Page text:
Academic journal article Alcohol Research

The Quest for a Neurobehavioral Profile of Heavy Prenatal Alcohol Exposure

Academic journal article Alcohol Research

The Quest for a Neurobehavioral Profile of Heavy Prenatal Alcohol Exposure

Article excerpt

The devastating consequences of fetal alcohol syndrome (FAS) are well established, and, as a leading cause of intellectual disabilities (Pulsifer 1996), FAS has significant societal and public health implications. Importantly, FAS is associated with a broad range of neurobehavioral deficits (for more information, see the article by Coles, pp. 42-50 in this issue). However, FAS is only the most serious possible consequence of heavy prenatal alcohol exposure, and many individuals who do not meet diagnostic criteria for FAS also are severely impacted by gestational alcohol exposure. The term fetal alcohol spectrum disorders (FASD) is used to encompass a spectrum of effects that includes FAS towards the extreme end as well as conditions such as alcohol-related neurodevelopmental disorder (ARND) and alcohol-related birth defects (ARBD). The term ARND (Hoyme et al. 2005) refers to individuals who, after heavy prenatal alcohol exposure, exhibit neurobehavioral effects without meeting the physical criteria for FAS (for a review, see Vaurio et al. 2010). Clinical identification of this group of individuals is hampered precisely because they do not exhibit the external physical features of FAS, and the existing physiological biomarkers for gestational alcohol exposure have several limitations. Determination of a profile based on the neurobehavioral effects of heavy prenatal alcohol exposure would allow more accurate identification of affected individuals. To be clear, development of such a profile is aimed at identifying and characterizing those who are affected by prenatal alcohol exposure, not simply those who have been exposed to alcohol prenatally.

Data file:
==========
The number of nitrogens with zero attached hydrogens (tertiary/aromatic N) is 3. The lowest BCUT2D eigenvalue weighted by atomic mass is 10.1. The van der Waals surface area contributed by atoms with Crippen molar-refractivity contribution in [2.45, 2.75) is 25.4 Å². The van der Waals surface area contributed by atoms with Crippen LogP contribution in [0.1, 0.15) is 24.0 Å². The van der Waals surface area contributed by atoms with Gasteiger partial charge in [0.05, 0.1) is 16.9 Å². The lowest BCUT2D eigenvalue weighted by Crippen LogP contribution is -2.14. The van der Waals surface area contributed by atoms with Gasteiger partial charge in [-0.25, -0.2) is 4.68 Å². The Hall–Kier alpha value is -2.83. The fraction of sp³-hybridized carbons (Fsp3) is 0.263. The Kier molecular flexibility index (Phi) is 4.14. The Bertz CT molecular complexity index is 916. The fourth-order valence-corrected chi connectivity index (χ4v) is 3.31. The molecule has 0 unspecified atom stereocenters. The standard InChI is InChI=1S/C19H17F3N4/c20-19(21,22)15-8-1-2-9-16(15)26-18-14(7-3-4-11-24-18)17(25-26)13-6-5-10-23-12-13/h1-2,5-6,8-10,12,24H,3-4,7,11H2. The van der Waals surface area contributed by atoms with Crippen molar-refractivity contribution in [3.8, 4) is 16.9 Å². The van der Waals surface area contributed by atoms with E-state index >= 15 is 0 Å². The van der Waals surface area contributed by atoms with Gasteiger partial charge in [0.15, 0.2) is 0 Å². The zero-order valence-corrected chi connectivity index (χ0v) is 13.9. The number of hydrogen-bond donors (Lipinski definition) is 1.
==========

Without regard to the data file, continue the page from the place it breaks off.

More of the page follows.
Challenges of Establishing a Neurobehavioral Profile of Heavy Prenatal Alcohol Exposure

Although the main goal of the quest for a neurobehavioral profile of heavy prenatal alcohol exposure is improved identification of alcohol-affected individuals, additional benefits include enhanced intervention and treatment opportunities for these individuals as well as improved accuracy of incidence estimates. Thus far, accurate identification of individuals who are affected by alcohol exposure has proven difficult for several reasons. First, clinicians cannot rely only on external markers because the majority of alcohol-affected people do not meet the physical criteria for FAS. Second, the full range of effects of prenatal alcohol exposure is not currently known; therefore, individuals with less striking or atypical manifestations may be misdiagnosed or fail to get a diagnosis altogether. Third, individual neurobehavioral features, including decreases in an individual's intelligence quotient (IQ), also may result from clinical conditions or disorders other than FASD, further decreasing the ability to accurately identify individuals as alcohol affected. Finally, individual differences in factors that influence the consequences of prenatal alcohol exposure, such as the dose or timing of exposure, genetic variability, nutritional status, or postnatal factors, might interfere with developing a unifying neurobehavioral profile.

There currently are two main avenues for identifying individuals with prenatal alcohol exposure: maternal reports of drinking in pregnancy and dysmorphology exams. Maternal reports of exposure, if accurate, are ideal for identifying people who have been exposed to alcohol prenatally. Such data can be collected during pregnancy (i.e., prospectively) or afterwards (i.e., retrospectively). Recent research suggests that compared with prospective reports, retrospective maternal reports of gestational alcohol use indicate higher levels of exposure and are better predictors of behavioral outcomes in teenagers with histories of prenatal alcohol exposure (Hannigan et al. 2010). However, accurate maternal reports are notoriously difficult to obtain retrospectively because a large proportion of individuals with heavy prenatal alcohol exposure who participate in research studies are in foster or adoptive care (Streissguth et al. …

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